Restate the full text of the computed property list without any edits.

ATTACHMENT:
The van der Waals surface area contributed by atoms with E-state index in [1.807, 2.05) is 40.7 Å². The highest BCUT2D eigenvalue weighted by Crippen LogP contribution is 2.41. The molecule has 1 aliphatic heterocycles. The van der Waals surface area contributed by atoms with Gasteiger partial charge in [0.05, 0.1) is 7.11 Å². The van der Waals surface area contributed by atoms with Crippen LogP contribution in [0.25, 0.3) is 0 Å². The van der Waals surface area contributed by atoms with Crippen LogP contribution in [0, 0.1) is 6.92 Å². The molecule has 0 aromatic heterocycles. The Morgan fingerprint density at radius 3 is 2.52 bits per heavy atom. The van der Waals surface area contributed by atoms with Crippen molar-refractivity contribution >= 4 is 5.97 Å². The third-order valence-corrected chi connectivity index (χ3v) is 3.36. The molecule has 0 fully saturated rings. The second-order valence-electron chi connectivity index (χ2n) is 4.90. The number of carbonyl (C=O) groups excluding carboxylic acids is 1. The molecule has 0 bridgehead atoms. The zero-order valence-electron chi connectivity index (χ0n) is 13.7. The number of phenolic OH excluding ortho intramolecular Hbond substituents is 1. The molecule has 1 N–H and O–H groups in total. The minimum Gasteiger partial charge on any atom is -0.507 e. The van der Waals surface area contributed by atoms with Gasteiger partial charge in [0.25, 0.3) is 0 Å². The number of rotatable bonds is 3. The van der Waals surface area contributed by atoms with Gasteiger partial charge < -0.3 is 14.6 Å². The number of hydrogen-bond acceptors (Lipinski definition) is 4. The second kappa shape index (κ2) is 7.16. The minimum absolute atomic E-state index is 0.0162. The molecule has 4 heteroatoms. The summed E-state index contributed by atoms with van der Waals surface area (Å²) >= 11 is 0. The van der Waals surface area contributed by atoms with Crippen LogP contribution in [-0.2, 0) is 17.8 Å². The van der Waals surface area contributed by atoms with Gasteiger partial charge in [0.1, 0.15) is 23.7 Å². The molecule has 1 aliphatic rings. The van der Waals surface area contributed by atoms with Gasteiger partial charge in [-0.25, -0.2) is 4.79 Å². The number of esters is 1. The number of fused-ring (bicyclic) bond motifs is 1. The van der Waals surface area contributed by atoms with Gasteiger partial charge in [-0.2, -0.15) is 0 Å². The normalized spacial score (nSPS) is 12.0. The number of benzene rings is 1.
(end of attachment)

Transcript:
The van der Waals surface area contributed by atoms with E-state index in [1.807, 2.05) is 40.7 Å². The highest BCUT2D eigenvalue weighted by Crippen LogP contribution is 2.41. The molecule has 1 aliphatic heterocycles. The van der Waals surface area contributed by atoms with Gasteiger partial charge in [0.05, 0.1) is 7.11 Å². The van der Waals surface area contributed by atoms with Crippen LogP contribution in [0.25, 0.3) is 0 Å². The van der Waals surface area contributed by atoms with Crippen LogP contribution in [0, 0.1) is 6.92 Å². The molecule has 0 aromatic heterocycles. The Morgan fingerprint density at radius 3 is 2.52 bits per heavy atom. The van der Waals surface area contributed by atoms with Crippen molar-refractivity contribution >= 4 is 5.97 Å². The third-order valence-corrected chi connectivity index (χ3v) is 3.36. The molecule has 0 fully saturated rings. The second-order valence-electron chi connectivity index (χ2n) is 4.90. The number of carbonyl (C=O) groups excluding carboxylic acids is 1. The molecule has 0 bridgehead atoms. The zero-order valence-electron chi connectivity index (χ0n) is 13.7. The number of phenolic OH excluding ortho intramolecular Hbond substituents is 1. The molecule has 1 N–H and O–H groups in total. The minimum Gasteiger partial charge on any atom is -0.507 e. The van der Waals surface area contributed by atoms with Gasteiger partial charge in [0.25, 0.3) is 0 Å². The number of rotatable bonds is 3. The van der Waals surface area contributed by atoms with Gasteiger partial charge < -0.3 is 14.6 Å². The number of hydrogen-bond acceptors (Lipinski definition) is 4. The second kappa shape index (κ2) is 7.16. The minimum absolute atomic E-state index is 0.0162. The molecule has 4 heteroatoms. The summed E-state index contributed by atoms with van der Waals surface area (Å²) >= 11 is 0. The van der Waals surface area contributed by atoms with Crippen LogP contribution in [-0.2, 0) is 17.8 Å². The van der Waals surface area contributed by atoms with Gasteiger partial charge in [0.1, 0.15) is 23.7 Å². The molecule has 1 aliphatic rings. The van der Waals surface area contributed by atoms with Gasteiger partial charge in [-0.25, -0.2) is 4.79 Å². The number of esters is 1. The number of fused-ring (bicyclic) bond motifs is 1. The van der Waals surface area contributed by atoms with Gasteiger partial charge in [-0.2, -0.15) is 0 Å². The normalized spacial score (nSPS) is 12.0. The number of benzene rings is 1.